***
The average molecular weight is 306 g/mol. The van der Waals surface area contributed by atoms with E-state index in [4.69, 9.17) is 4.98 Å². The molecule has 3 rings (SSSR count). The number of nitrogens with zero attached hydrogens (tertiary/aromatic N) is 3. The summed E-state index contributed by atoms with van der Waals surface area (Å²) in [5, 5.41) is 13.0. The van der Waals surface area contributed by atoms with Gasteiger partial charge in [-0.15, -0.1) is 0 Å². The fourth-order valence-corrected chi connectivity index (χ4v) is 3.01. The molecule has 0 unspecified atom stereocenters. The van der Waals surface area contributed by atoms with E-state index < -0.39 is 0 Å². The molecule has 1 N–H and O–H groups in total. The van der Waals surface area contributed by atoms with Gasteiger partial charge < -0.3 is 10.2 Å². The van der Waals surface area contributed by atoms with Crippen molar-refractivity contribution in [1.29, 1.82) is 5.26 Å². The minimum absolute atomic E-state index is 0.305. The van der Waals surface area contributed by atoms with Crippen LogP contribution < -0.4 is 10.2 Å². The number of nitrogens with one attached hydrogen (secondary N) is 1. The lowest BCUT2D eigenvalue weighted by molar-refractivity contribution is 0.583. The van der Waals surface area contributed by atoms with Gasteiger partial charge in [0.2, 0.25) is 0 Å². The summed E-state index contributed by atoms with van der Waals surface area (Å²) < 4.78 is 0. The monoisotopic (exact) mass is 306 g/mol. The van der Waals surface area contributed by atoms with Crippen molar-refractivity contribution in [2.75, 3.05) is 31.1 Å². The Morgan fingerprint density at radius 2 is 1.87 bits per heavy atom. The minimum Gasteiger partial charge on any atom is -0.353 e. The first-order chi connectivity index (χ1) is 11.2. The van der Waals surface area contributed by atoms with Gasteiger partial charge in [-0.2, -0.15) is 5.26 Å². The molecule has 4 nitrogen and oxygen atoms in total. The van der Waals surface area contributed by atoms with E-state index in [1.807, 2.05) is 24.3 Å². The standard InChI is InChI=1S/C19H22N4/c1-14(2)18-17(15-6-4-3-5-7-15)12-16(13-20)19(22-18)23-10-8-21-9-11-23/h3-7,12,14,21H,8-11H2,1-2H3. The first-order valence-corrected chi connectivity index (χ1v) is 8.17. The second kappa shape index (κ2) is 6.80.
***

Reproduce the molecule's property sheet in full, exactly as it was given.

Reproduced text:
The average molecular weight is 306 g/mol. The van der Waals surface area contributed by atoms with E-state index in [4.69, 9.17) is 4.98 Å². The molecule has 3 rings (SSSR count). The number of nitrogens with zero attached hydrogens (tertiary/aromatic N) is 3. The summed E-state index contributed by atoms with van der Waals surface area (Å²) in [5, 5.41) is 13.0. The van der Waals surface area contributed by atoms with Gasteiger partial charge in [-0.15, -0.1) is 0 Å². The fourth-order valence-corrected chi connectivity index (χ4v) is 3.01. The molecule has 0 unspecified atom stereocenters. The van der Waals surface area contributed by atoms with E-state index < -0.39 is 0 Å². The molecule has 1 N–H and O–H groups in total. The van der Waals surface area contributed by atoms with Gasteiger partial charge < -0.3 is 10.2 Å². The van der Waals surface area contributed by atoms with Crippen molar-refractivity contribution in [1.29, 1.82) is 5.26 Å². The minimum absolute atomic E-state index is 0.305. The van der Waals surface area contributed by atoms with Crippen LogP contribution < -0.4 is 10.2 Å². The number of nitrogens with one attached hydrogen (secondary N) is 1. The lowest BCUT2D eigenvalue weighted by molar-refractivity contribution is 0.583. The van der Waals surface area contributed by atoms with Gasteiger partial charge in [0.2, 0.25) is 0 Å². The summed E-state index contributed by atoms with van der Waals surface area (Å²) < 4.78 is 0. The monoisotopic (exact) mass is 306 g/mol. The van der Waals surface area contributed by atoms with Crippen molar-refractivity contribution in [2.75, 3.05) is 31.1 Å². The Morgan fingerprint density at radius 2 is 1.87 bits per heavy atom. The minimum Gasteiger partial charge on any atom is -0.353 e. The first-order chi connectivity index (χ1) is 11.2. The van der Waals surface area contributed by atoms with Gasteiger partial charge in [-0.2, -0.15) is 5.26 Å². The molecule has 4 nitrogen and oxygen atoms in total. The van der Waals surface area contributed by atoms with E-state index in [1.807, 2.05) is 24.3 Å². The standard InChI is InChI=1S/C19H22N4/c1-14(2)18-17(15-6-4-3-5-7-15)12-16(13-20)19(22-18)23-10-8-21-9-11-23/h3-7,12,14,21H,8-11H2,1-2H3. The first-order valence-corrected chi connectivity index (χ1v) is 8.17. The second kappa shape index (κ2) is 6.80.